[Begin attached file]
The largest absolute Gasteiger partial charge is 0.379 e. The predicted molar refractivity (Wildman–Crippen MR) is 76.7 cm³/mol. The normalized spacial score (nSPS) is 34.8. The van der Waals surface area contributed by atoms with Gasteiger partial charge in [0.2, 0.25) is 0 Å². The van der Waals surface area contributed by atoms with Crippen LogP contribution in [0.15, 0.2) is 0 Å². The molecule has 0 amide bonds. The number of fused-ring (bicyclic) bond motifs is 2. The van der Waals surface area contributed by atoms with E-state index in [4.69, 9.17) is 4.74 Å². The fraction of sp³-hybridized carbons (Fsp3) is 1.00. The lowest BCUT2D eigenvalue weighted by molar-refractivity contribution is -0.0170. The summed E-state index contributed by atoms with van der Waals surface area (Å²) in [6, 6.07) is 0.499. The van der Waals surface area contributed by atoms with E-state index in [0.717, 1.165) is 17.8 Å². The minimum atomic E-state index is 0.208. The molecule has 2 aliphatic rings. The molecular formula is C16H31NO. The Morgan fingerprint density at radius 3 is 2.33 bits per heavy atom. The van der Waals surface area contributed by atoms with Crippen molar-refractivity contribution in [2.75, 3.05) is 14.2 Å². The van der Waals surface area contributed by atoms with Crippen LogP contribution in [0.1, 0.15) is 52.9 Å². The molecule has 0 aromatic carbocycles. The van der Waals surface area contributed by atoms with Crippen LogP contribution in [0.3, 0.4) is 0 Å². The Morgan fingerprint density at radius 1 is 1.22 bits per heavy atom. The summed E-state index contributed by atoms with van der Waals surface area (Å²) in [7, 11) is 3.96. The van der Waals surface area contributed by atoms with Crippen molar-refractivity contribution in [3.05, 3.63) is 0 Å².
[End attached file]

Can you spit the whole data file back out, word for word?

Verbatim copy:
The largest absolute Gasteiger partial charge is 0.379 e. The predicted molar refractivity (Wildman–Crippen MR) is 76.7 cm³/mol. The normalized spacial score (nSPS) is 34.8. The van der Waals surface area contributed by atoms with Gasteiger partial charge in [0.2, 0.25) is 0 Å². The van der Waals surface area contributed by atoms with Crippen LogP contribution in [0.15, 0.2) is 0 Å². The molecule has 0 amide bonds. The number of fused-ring (bicyclic) bond motifs is 2. The van der Waals surface area contributed by atoms with E-state index in [4.69, 9.17) is 4.74 Å². The fraction of sp³-hybridized carbons (Fsp3) is 1.00. The lowest BCUT2D eigenvalue weighted by molar-refractivity contribution is -0.0170. The summed E-state index contributed by atoms with van der Waals surface area (Å²) in [6, 6.07) is 0.499. The van der Waals surface area contributed by atoms with E-state index in [0.717, 1.165) is 17.8 Å². The minimum atomic E-state index is 0.208. The molecule has 2 aliphatic rings. The molecular formula is C16H31NO. The Morgan fingerprint density at radius 3 is 2.33 bits per heavy atom. The van der Waals surface area contributed by atoms with Crippen molar-refractivity contribution in [2.75, 3.05) is 14.2 Å². The van der Waals surface area contributed by atoms with Crippen LogP contribution in [0.1, 0.15) is 52.9 Å². The molecule has 0 aromatic carbocycles. The van der Waals surface area contributed by atoms with Crippen LogP contribution in [0.3, 0.4) is 0 Å². The Morgan fingerprint density at radius 1 is 1.22 bits per heavy atom. The summed E-state index contributed by atoms with van der Waals surface area (Å²) in [7, 11) is 3.96. The van der Waals surface area contributed by atoms with Crippen molar-refractivity contribution in [3.05, 3.63) is 0 Å².